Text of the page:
On a short climb, a standard road bike rider can use the upper body to pull power through the pedals when they stand up, and they can go powerfully anaerobic to get to the top very quickly. The very strongest and most adapted recumbent riders can do similar on leg power alone, but most of us definitely have a lower maximum wattage on a recumbent due to the inability to use the upper body. Going anaerobic on a recumbent is, for most people, less powerful. MBB riders can include some upper body usage but it’s not as pronounced as a road bike. So once again, rider strength is a big factor here.
If you are well adapted to the platforms, your FTP on either will be roughly the same. This is just another way of saying you don’t get free power out of a road bike (or MBB) just because you can use the upper body – you can put yourself into the red quicker, but it has to be paid for. Your aerobic system can handle so much effort regardless of your bike. So in a sprint climb, you can mash up the hill considerably faster on a road bike, at the expense of putting yourself further into the red. On a longer climb, although you can’t go much beyond FTP you can still stand up and take some of the load onto the upper body which you can’t do on a recumbent.
There comes a point where the limitations of the aerobic system equalise the two platforms, and neither gives you any real benefit in the long term. I have noticed that over a multi hour ride, my sustainable average power is pretty much the same on a recumbent or road bike. My normalized power may be slightly higher on the road bike due to the ability to put higher power out for short periods, but there’s only so far you can go with that before your body tells you enough. So all my hard rides tend to end with an average power within 5W of each other no matter what platform I ride.
On the flat, weight doesn’t play anywhere near as big a part. Rolling resistance still applies but the the aero drag of the rider plus bike is the biggest determinant of who is faster. I can annihilate my Tarmac times on the flat when riding the M5. In fact, as long as it’s flat or a very slight downhill, I can beat the local strongest riders on TT bikes. One of my local routes happens to go down the local 25 mile TT route and I have the KOM for that section. Not bad for a 44 year old who’s only been riding hard for a couple of years – I wish it was me but it’s really just the bike 🙂 For roughly similar wattage to the course record holder, I am slightly faster on the CHR, without any help from a tailwind. It’s hard to know what size the other rider is, but I’m quite big so smaller riders will find a recumbent even faster for the same power – if you don’t believe me look up Larry Oslund on YouTube. Nuff said. The Fuego is heavier and with smaller wheels, but is still faster than the Tarmac. It’s not as fast as a TT bike though, which shows how rolling resistance and weight does still affect performance on the flat.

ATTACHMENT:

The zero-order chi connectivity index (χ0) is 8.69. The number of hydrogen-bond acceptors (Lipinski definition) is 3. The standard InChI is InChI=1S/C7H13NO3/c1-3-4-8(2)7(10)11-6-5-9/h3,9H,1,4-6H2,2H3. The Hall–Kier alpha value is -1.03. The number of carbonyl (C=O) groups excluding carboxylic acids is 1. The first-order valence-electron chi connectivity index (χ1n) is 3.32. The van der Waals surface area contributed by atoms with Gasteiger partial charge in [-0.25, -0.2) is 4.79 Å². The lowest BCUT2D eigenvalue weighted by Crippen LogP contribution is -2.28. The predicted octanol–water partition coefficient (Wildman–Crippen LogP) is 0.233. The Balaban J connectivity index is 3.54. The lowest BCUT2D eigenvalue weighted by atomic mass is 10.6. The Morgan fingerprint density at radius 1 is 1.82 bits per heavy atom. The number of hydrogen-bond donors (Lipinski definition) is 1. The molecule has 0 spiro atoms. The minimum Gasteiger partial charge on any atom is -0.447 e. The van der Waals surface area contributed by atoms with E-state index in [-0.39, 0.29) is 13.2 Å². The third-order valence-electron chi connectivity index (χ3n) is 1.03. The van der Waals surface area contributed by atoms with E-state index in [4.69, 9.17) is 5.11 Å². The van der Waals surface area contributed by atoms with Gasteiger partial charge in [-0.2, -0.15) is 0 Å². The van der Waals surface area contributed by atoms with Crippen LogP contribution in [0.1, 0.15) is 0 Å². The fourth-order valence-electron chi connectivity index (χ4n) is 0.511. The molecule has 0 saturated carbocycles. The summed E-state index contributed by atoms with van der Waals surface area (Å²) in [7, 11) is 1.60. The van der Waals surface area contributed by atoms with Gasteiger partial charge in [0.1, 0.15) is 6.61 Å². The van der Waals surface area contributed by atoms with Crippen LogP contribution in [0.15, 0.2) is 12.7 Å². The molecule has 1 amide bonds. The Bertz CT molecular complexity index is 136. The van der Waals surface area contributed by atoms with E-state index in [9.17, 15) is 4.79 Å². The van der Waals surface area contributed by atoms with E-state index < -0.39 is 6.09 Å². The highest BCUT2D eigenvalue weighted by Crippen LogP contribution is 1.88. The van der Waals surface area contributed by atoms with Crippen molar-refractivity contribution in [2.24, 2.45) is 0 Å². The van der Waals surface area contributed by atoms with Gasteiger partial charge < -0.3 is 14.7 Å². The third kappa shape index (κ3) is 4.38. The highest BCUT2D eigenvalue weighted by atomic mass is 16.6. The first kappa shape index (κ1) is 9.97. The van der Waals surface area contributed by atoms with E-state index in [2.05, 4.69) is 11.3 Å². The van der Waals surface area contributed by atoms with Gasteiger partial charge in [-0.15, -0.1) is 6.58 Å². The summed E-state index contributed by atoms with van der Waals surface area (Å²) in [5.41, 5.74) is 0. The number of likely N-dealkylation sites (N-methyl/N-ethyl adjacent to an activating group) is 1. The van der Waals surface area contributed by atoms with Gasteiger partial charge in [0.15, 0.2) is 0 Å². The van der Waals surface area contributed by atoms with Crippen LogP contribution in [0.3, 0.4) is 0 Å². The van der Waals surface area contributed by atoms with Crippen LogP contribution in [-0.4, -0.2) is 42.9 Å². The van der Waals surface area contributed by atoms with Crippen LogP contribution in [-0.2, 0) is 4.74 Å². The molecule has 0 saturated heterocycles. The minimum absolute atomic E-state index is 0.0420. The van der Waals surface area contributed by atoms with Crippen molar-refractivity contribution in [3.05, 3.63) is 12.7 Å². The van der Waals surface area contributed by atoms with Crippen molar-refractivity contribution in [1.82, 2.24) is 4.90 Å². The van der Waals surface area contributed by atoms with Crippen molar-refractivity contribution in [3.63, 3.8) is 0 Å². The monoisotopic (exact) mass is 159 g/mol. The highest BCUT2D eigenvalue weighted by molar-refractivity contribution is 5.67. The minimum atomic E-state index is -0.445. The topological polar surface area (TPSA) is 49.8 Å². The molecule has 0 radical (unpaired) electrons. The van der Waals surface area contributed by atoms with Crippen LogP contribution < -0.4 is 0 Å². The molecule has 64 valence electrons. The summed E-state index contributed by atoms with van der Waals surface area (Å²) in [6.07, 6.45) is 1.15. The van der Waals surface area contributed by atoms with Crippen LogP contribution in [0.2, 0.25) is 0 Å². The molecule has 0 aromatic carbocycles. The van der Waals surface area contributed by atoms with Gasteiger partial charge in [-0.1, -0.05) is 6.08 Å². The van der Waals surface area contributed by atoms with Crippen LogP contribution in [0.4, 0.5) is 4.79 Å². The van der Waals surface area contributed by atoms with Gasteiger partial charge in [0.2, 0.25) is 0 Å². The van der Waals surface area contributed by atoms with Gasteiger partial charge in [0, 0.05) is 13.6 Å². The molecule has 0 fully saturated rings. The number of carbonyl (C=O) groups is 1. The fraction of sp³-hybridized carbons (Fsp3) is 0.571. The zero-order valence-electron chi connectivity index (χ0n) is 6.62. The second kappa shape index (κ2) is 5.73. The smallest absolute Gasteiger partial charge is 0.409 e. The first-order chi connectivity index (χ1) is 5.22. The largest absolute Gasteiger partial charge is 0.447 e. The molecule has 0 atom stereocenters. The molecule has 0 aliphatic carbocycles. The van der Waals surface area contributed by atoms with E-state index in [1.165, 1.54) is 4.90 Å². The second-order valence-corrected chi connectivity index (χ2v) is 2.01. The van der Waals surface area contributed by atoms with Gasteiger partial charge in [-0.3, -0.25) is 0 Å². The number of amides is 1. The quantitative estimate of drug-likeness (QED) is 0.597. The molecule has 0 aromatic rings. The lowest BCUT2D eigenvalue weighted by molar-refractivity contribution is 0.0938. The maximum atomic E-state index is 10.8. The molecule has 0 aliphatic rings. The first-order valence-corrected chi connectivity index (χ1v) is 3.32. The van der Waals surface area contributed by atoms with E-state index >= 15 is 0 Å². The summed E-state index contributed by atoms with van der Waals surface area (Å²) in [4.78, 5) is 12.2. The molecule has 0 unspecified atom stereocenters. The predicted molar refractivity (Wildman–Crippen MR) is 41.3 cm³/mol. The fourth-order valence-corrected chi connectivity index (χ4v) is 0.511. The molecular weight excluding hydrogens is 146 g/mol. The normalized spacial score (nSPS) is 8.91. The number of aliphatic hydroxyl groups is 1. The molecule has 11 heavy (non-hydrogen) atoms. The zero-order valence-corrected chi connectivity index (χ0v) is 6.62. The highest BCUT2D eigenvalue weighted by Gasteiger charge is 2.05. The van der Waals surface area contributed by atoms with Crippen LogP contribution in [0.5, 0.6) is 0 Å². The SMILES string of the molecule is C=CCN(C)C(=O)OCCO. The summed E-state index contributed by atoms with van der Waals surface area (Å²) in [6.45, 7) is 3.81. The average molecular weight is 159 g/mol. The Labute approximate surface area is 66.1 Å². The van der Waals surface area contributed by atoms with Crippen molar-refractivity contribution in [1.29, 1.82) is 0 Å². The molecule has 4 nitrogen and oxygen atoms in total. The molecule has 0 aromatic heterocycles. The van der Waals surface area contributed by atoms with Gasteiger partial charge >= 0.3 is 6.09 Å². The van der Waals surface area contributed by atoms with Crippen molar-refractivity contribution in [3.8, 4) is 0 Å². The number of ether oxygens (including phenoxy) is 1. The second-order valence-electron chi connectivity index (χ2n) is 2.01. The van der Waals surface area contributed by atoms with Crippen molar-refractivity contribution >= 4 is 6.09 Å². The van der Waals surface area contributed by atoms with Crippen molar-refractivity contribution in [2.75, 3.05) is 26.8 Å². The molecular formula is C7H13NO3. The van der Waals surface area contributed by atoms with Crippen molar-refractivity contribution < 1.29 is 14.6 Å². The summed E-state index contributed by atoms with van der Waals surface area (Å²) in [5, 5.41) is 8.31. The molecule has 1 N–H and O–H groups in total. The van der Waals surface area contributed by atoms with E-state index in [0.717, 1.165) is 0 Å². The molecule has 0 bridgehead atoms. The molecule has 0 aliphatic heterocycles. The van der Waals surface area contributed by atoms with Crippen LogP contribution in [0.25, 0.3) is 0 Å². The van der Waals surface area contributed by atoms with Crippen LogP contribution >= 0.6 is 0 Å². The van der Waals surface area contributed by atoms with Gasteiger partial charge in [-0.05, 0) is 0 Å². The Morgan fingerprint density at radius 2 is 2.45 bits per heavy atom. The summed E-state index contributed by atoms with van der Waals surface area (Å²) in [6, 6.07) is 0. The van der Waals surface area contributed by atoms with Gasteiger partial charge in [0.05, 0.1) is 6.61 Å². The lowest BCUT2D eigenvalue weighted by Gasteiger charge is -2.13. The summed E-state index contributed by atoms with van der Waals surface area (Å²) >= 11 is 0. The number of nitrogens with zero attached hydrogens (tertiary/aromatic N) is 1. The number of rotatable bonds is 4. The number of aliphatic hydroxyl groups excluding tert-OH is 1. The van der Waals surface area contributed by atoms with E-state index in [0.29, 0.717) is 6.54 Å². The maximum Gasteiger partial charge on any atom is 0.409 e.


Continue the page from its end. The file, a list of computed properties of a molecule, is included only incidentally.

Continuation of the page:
On descents, you will destroy pretty much anything upright on a bike like the M5. The only thing that really slows you down is your own sense of mortality or tight bends. The rest is a blaze of high speed glory 🙂
Just tell me which one is faster please.
I wish I could. Basically, for any particular rider (assuming full adaptation to the recumbent platform), there is a crossover point in terms of gradient below which a recumbent is faster, and above which a road bike is faster. This point is where the aerodynamic advantage drops off enough that the weight penalty of the heavier recumbent makes the climb slower. Where that point sits depends on all the factors above. You can push it higher with a lighter, more aero recumbent. Stronger riders push it higher than weaker riders. Rollers are influenced more by aerodynamics than weight. Long gentle climbs also favour aerodynamics more, but as the road turns up, the weight and rolling resistance play a bigger part and eventually your road bike becomes faster just by virtue of it being lighter.